I was one of 103 pilgrims who went to Israel and Rome this summer. You probably would get 103 different responses to the question, “What was the most significant thing about your trip?” I would say that there were a thousand awe-inspiring moments. But topping my list wasn’t an “it” but a “who” – our guide in Israel, Nasser.
He greeted us every morning with, “My friends.” And I thought of Scripture, “I have called you friends because I have told you everything I have heard from my Father.” Everywhere we went Nasser would share something fascinating about Israel. He understood ancient history, religious perspectives, as well as today’s complexities of culture, political loyalties and conflicts. An empathetic appreciation of humanity emanated from him. He seemed to walk through one of the most volatile places on earth with peace and regard for everyone. Nasser helped us appreciate the lessons even in our hotel destination. He said his heart was with one charming hotel overlooking the Sea of Galilee, run by a Jewish family, serving perhaps the most wonderful food I have ever eaten. And our other beautiful hotel on the West Bank was owned by his friend, a gracious Palestinian man, who made our large group feel like we were honored guests. It was as if Nasser wanted us to know the best of all God’s children.
Obviously, a brilliant man with a delightful sense of humor, he carried himself with an aura of humility. It was as if everything he knew was in service of us, sharing his faith and love of this land, as God seemed to, having chosen this place, the Holy Land, to reveal his Son, our Savior, to us.
The week we traveled with Nasser he was awaiting his daughter giving birth to his first grandchild. And so, we probably got a glimpse into the sacredness of life through his heart and eyes as he shared with us his vulnerability of precious life in God’s hands. We prayed with him when she went into early labor and rejoiced with him at his granddaughter’s healthy arrival with celebratory baklava and warmest cheers from us, his 50 closest bus friends. He was universally loved. We all knew we were given some special gift to have him truly guide us on this holy journey.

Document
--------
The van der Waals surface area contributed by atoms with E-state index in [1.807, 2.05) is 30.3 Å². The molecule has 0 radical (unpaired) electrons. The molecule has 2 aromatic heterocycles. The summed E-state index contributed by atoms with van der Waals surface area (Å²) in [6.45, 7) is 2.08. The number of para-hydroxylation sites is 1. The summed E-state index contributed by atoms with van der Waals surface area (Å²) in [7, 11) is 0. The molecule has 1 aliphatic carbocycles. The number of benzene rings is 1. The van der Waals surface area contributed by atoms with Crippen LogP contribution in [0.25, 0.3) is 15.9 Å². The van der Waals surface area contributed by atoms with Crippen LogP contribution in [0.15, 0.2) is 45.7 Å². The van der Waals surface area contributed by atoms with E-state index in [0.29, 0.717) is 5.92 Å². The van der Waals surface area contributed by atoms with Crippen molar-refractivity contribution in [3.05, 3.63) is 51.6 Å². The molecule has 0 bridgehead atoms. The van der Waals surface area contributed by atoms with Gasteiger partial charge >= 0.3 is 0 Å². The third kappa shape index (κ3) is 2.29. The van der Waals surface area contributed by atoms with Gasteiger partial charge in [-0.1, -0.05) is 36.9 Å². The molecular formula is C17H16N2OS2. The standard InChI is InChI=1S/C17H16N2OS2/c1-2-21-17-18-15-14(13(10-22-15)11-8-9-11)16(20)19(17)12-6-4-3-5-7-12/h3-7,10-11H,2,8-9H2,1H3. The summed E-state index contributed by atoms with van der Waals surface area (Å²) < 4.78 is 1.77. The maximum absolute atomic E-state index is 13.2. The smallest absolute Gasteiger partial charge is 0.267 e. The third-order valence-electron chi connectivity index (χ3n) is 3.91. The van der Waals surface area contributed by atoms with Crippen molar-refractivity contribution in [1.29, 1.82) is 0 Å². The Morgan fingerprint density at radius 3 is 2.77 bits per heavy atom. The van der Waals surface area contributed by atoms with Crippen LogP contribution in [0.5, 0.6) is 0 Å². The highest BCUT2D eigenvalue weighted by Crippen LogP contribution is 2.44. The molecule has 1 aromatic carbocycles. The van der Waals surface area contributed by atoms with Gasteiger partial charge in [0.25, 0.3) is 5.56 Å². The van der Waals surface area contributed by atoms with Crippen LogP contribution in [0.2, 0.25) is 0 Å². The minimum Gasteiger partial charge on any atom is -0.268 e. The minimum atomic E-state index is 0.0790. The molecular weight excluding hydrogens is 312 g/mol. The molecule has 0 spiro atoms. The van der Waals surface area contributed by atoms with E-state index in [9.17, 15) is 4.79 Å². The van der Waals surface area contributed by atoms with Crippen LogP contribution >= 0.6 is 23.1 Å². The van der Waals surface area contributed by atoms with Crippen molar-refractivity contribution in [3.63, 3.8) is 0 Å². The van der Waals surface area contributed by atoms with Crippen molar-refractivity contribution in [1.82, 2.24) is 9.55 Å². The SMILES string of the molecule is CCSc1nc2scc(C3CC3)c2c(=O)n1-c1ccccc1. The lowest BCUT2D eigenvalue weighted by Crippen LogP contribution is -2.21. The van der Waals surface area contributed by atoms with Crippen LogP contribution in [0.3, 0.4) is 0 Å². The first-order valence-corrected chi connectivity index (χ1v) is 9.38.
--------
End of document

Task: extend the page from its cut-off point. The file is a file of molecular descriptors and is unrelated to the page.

When one friend in our group had his phone pick-pocketed, I believe most of us would have bet he would never see that phone again. But when we got to our meeting spot, we were able to tell Nasser. He “negotiated” with the local folks to get it back. We witnessed this, involving words in a foreign language (and dramatic gestures) from the thief that, let’s just say, weren’t an apology. Nasser kept coming back in a firm loud voice. When we asked Nasser later what was said, he calmly recounted, “Oh he was swearing at me. I just kept saying, give me the phone back.” If I ever wondered what God’s justice might look like I imagine I was witnessing, it. Not an eye for an eye justice but authority that rights wrongs.
We visited the Church of St. Ann, known for its acoustics. People from all over the world, including our group, come to sing there. Just before we were about to board the bus Nasser said, “Gather our group, I want them to hear why this church was created.” We did and he stood in front of us and chanted. It sounded like a pure form of prayer and praise. I didn’t understand a word, but I will never forget its celestial sound.
In our final evening together, Nasser stopped at our dinner gathering before going to meet his granddaughter (having sacrificed the first days with his grandchild to not leave us) and spoke to the group. He asked us to support the Christians in Israel as they are only 2% of the population. Again, my sense of the human community I am part of expanded. Finally, his last words to us were, “Read the Bible. It’s all there.” I never heard the Living Word of God explained quite so simply, eloquently, or accurately.
Nasser seemed to love everyone unconditionally, each of us as individuals, but also the people of different cultures. He was so kind. He made everyone feel that they were valuable. I have always been a little envious of others who have some visual and emotional image of Jesus. That just hasn’t been a gift I had been given but that week I believe that God gave me a glimpse of that and spoke in my heart, “I am like Nasser.”
Click below to watch and listen to Nasser in the Church of St. Ann.